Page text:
|Meaning of name||Island of the papar|
Pabay shown relative to Skye
|OS grid reference|
|Island group||Isle of Skye|
|Area||122 hectares (0.47 sq mi)|
|Area rank||136= |
|Highest elevation||28 metres (92 ft)|
|Sovereign state||United Kingdom|
|Council area||Highland Council|
The island is formed of fossil-containing limestone, with some micaceous shale, named Pabba Shale. It forms a flat plateau with cliffs on the North and East shores. The surrounding low reefs encroach on its shores and double the area at low water.
Dean Monro in 1549 gave the following description:
It issues its own postage stamps.
Pabay's flora consists of heath, dry grassland, herb marsh, salt marsh, woodland remnants and 30.5 hectares (75 acres) of newly planted trees.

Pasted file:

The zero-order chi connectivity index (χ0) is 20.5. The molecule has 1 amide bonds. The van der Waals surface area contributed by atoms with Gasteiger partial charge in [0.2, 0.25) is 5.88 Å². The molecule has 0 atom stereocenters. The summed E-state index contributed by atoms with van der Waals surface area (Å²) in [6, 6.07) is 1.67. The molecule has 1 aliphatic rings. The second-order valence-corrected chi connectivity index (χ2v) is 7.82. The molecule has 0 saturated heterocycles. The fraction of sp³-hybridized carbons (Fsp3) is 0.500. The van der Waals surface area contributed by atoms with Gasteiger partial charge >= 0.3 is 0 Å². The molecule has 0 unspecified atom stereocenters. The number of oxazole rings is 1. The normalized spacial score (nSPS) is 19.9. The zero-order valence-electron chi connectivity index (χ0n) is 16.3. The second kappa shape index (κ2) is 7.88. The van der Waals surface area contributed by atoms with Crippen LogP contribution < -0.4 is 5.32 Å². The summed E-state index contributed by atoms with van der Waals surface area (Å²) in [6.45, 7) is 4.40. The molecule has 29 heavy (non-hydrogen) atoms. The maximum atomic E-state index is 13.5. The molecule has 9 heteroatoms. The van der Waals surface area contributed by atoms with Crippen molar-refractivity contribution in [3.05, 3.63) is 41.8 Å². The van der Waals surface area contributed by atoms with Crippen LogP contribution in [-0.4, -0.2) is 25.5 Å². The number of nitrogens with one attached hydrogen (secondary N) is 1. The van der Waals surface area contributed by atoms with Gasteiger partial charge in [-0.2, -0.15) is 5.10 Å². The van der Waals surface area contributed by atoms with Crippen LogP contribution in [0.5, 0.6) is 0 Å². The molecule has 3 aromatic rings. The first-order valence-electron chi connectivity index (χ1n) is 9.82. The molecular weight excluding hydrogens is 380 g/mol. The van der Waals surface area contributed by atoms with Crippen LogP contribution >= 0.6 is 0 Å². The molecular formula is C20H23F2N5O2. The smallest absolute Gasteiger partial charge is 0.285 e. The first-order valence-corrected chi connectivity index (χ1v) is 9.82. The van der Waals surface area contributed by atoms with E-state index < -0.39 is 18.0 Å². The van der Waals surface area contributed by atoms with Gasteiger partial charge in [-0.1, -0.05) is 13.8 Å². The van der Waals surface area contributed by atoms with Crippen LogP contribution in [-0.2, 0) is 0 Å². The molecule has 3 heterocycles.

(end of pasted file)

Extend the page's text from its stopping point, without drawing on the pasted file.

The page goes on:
"Cricket on Pabay" is a painting by Elizabeth Edenborough.
- Area and population ranks: there are c. 300 islands over 20 ha in extent and 93 permanently inhabited islands were listed in the 2011 census.
- 2001 UK Census per List of islands of Scotland
- Ordnance Survey
- Haswell-Smith, Hamish (2004). The Scottish Islands. Edinburgh: Canongate. ISBN 978-1-84195-454-7.
- "Overview for Pabay". Gazetteer for Scotland. Retrieved 2007-12-15.
- "Isle of Pabay - History". Retrieved 2007-12-15.
- Monro, Donald (High Dean of the Isles), Description of the Western Isles of Scotland (William Auld, Edinburgh, 1774), at page 26 (Google Books, accessed on 13 July 2010)
- Samuel Lewis (1846). A Topographical Dictionary of Scotland: Pabay. pp. 337–51. Retrieved 2007-05-12.
- "Cricket on Pabay" elizabethedenborough.co.uk Retrieved 31 July 2010.
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